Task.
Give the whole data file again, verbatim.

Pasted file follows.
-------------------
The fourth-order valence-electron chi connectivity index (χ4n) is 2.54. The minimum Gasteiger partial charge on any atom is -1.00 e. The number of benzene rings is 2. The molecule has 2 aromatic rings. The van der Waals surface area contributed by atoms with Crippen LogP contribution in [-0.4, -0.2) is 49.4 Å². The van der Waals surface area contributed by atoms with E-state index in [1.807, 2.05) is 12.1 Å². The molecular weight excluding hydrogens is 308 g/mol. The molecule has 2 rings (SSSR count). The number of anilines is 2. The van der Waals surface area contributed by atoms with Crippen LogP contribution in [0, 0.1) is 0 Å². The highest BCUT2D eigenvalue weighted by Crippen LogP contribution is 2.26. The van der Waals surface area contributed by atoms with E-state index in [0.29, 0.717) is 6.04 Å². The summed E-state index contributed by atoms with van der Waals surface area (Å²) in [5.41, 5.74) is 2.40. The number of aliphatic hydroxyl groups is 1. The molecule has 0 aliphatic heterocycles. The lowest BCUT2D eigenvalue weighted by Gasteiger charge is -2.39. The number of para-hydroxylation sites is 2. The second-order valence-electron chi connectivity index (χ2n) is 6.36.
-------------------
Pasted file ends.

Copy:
The fourth-order valence-electron chi connectivity index (χ4n) is 2.54. The minimum Gasteiger partial charge on any atom is -1.00 e. The number of benzene rings is 2. The molecule has 2 aromatic rings. The van der Waals surface area contributed by atoms with Crippen LogP contribution in [-0.4, -0.2) is 49.4 Å². The van der Waals surface area contributed by atoms with E-state index in [1.807, 2.05) is 12.1 Å². The molecular weight excluding hydrogens is 308 g/mol. The molecule has 2 rings (SSSR count). The number of anilines is 2. The van der Waals surface area contributed by atoms with Crippen LogP contribution in [0, 0.1) is 0 Å². The highest BCUT2D eigenvalue weighted by Crippen LogP contribution is 2.26. The van der Waals surface area contributed by atoms with E-state index in [0.29, 0.717) is 6.04 Å². The summed E-state index contributed by atoms with van der Waals surface area (Å²) in [5.41, 5.74) is 2.40. The number of aliphatic hydroxyl groups is 1. The molecule has 0 aliphatic heterocycles. The lowest BCUT2D eigenvalue weighted by Gasteiger charge is -2.39. The number of para-hydroxylation sites is 2. The second-order valence-electron chi connectivity index (χ2n) is 6.36.